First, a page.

Final Fantasy IV Pixel Remaster Review – Review

I was very late to the party on Final Fantasy IV (or as I knew it, Final Fantasy II in its original Super Nintendo incarnation): I didn’t finish the game for the first time until the year 2000. Still, the fourth of the increasingly inaccurately named Final Fantasy games is still the one I’ve replayed the most often, so I grabbed it when the opportunity arose for a review. And it still holds up, even if it’s missing some things in its Pixel Remaster form that I’m used to in other releases.

Status of bard: Still spoony.

Final Fantasy IV certainly opens with a bang, as right from the jump our hero Cecil is being attacked by monsters while returning from a military mission on behalf of the previously peaceful kingdom of Baron. After wiping out the monsters, Cecil is stripped of his command by the King for daring to question why the kingdom is attacking other nations to obtain their crystals, and instead he has to deliver a “Bomb Ring” to a nearby village. If that question is the small domino, the giant one at the end is “flying to the moon to destroy an intergalactic evil in a literal space whale”, accompanied by Cecil’s true love Rosa, his friend and first example of the “Face-Heel Revolving Door” in gaming Kain, and an ever-changing group of people with particular skill sets. Despite the simplicity of the story, it’s still told incredibly well and easy to follow.

The combat system is basic as would be expected for a 32-year-old RPG: it’s a turn based setup with the original “Active Time Battle” system, where turn order is decided roughly by a timer measured by bars on the right side of the battle screen. And yes, all encounters are random – though one of the biggest additions to the Pixel Remaster versions is the ability to toggle encounters on or off by pressing the right stick in or choosing a menu option. The options to “attack” with the equipped weapon, use character specific abilities including magic, or use an item are selected from a menu as the meter on the right fills up. I stress that abilities are tied to the character because unlike the previous game in the series and every successor game, there are exactly two times when anyone changes their class abilities. You can’t make Kain into a healer or Rosa into a user of black magic, and anyone who learns magic learns new spells at prescribed levels. This can lead to some pretty unbalanced team setups: in the time it took to clear through one dungeon early on I went from a party of three squishy magic users and a melee attacker with small healing capabilities to three melee attackers and a magic user who is physically incapable of gaining magic points. I’ve never understood why that had to happen.

The most obvious way to get around wonky team composition is to grind – and thankfully the Pixel Remaster makes this incredibly easy. The in-game boosts – toggleable settings for money and experience that can be set anywhere between 0 and 4x the normal values meant I was in the final dungeon with an in-game time of about ten hours. If I didn’t stop to see if it was possible to easily grind the best armor in the game in the final dungeon, it would be possible to beat the game in under 12 hours. (And I did get the armor for my entire party. I guess the Pixel Remaster also buffed the drop rate of the item you trade to get the armor.) For comparison, I believe my clear time on the file I beat (SNES) FFII with 23 years ago was 36 hours – and that’s often referred to as “EasyType” based on how it was brought back to Japan. Unfortunately, I had to dig up the SNES cartridge to check because later rereleases of FFIV offered additional content – two bonus dungeons and the ability to change the party up beyond Cecil on the GBA and PlayStation Portable versions, and a New Game+ and ability carryover option on the DS version and later on Steam. As I feared in my initial impressions, none of that content got remade here. Which is a shame, as I love playing Crazy Airship with Cid.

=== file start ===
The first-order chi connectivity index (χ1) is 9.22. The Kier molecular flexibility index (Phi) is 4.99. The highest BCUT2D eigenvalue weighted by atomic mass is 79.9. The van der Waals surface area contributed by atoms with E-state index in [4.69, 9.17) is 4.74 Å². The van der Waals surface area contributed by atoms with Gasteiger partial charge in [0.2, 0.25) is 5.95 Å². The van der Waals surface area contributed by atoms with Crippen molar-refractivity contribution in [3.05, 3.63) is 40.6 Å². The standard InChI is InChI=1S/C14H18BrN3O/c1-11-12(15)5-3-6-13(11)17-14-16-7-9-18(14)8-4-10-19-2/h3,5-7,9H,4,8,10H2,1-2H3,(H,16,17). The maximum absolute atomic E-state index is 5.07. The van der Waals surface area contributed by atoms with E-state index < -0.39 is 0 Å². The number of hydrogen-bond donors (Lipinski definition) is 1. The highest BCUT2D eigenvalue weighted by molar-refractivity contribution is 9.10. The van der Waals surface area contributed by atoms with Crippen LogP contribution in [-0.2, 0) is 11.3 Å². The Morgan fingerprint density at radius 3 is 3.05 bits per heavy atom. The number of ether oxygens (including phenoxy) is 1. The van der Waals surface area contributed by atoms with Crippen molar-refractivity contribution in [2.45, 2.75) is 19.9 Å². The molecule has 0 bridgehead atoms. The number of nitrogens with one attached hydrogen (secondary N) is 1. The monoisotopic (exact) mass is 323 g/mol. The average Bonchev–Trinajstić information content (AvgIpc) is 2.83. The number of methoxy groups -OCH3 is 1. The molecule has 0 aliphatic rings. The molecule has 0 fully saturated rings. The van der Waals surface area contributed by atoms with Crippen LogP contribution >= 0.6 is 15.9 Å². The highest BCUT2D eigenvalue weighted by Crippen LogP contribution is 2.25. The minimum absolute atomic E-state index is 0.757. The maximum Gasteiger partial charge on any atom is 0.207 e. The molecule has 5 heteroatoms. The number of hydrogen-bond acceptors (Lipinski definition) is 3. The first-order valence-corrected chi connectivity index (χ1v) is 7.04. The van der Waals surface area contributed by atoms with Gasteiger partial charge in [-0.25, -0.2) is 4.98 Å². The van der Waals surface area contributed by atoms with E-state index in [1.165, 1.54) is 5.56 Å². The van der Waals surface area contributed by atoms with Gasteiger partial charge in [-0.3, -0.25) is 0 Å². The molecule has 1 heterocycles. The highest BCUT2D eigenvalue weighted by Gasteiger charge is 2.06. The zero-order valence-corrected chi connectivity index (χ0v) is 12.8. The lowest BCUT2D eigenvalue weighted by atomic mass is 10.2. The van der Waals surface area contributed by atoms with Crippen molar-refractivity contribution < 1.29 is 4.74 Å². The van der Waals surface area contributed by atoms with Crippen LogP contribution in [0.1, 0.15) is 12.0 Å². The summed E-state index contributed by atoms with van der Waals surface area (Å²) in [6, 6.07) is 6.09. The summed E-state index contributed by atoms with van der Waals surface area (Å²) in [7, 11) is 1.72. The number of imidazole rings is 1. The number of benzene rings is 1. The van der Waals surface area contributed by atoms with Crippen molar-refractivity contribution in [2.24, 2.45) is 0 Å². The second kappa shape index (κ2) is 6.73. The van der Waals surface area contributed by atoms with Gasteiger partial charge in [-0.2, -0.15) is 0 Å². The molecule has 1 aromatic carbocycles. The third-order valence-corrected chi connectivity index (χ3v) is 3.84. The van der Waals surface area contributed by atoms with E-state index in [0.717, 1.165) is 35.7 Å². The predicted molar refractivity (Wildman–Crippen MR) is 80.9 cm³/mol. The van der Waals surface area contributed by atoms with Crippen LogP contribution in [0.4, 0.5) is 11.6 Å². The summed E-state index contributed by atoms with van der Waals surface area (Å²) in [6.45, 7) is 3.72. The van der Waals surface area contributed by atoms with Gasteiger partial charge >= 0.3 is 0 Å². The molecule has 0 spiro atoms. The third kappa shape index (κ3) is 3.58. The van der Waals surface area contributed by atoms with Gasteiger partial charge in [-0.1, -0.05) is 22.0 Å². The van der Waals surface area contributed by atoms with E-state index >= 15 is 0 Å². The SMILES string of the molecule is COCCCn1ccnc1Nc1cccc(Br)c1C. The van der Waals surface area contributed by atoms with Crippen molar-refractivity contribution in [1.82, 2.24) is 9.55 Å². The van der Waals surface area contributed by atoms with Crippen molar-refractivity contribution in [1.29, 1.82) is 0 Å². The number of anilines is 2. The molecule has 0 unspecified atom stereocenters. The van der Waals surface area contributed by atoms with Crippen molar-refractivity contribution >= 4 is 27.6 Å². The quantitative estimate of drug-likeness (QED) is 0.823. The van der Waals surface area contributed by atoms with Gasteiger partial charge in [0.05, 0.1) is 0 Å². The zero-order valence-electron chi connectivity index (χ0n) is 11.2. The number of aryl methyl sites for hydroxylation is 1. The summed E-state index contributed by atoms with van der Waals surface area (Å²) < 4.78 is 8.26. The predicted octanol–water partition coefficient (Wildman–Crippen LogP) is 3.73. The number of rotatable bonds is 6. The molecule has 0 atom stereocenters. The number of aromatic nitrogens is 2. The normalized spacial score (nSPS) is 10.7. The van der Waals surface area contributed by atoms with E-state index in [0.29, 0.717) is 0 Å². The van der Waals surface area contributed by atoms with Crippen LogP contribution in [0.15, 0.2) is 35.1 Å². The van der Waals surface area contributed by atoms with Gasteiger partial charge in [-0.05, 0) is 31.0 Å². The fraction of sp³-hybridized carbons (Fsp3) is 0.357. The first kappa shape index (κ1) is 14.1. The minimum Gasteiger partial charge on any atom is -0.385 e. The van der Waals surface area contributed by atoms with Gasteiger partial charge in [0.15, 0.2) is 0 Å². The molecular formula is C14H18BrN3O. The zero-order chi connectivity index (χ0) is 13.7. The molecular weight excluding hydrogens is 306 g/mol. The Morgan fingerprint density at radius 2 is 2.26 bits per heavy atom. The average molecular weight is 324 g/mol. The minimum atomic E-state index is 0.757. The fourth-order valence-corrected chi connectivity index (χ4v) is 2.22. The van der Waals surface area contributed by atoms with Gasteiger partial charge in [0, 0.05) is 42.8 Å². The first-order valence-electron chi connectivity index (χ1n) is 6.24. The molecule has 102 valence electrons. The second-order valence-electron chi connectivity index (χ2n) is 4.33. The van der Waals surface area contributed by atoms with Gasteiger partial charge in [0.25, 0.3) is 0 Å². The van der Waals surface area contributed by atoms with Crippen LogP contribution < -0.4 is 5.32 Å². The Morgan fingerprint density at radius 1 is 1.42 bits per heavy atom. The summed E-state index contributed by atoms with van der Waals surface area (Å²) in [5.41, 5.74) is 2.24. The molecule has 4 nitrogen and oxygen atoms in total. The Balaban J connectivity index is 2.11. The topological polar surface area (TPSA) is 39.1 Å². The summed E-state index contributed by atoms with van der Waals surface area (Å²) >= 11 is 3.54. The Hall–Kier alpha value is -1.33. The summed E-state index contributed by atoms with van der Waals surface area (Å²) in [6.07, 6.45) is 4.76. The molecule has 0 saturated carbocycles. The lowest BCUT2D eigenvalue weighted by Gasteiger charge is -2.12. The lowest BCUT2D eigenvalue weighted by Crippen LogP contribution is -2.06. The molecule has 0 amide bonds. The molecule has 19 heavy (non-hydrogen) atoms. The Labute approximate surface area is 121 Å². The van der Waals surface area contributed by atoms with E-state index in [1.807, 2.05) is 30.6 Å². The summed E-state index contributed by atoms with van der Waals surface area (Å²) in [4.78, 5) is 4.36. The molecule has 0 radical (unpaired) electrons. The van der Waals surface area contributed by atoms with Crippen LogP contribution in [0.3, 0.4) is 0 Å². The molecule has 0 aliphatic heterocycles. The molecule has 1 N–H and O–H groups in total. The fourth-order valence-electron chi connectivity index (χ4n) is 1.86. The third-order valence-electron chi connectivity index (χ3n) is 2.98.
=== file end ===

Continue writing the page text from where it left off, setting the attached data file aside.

The similarities between the FF4 ninja and the professional wrestler of the same name are frightening.

The initial releases of the Pixel Remaster versions were criticized – with great volume and frequency – for the Western font choice which was heavily left-justified and small. Square Enix listened and offered a second choice of font for the console releases, and thank heavens for that: the new font is much larger, better suited to the artstyle of these 2D games, and generally easier on my eyes. I’ve never been a fan of the “retro” filter that’s supposed to replicate playing it on an old TV, but the Remaster does offer it as an option for those who wish to partake. Technically, the game runs very well, aside from the initial load taking slightly longer when playing the game in handheld mode.

Retro filtering aside, I’ve never seen Final Fantasy IV look this good. The character sprites reflect even the tiniest details of the original artwork by Yoshitaka Amano, and I can finally make out the shadows on the ground when using one of the flying vehicles on the map. The new versions of the soundtrack sound just like I imagined them back in the day, but the option is there to use the original versions if it doesn’t sound clean. Personally, I never bothered to flip that switch.

It’s tempting to ignore the faults of a game if you think it’s a favorite – but I can’t do that here. I really do miss the things that came later, especially since I would really prefer to swap the Rated E10+ Superstar out of the endgame party for someone who knows what a defense stat is. Still, Final Fantasy IV remains an all-time great RPG, and it’s nice to finally have it on Switch in any form.

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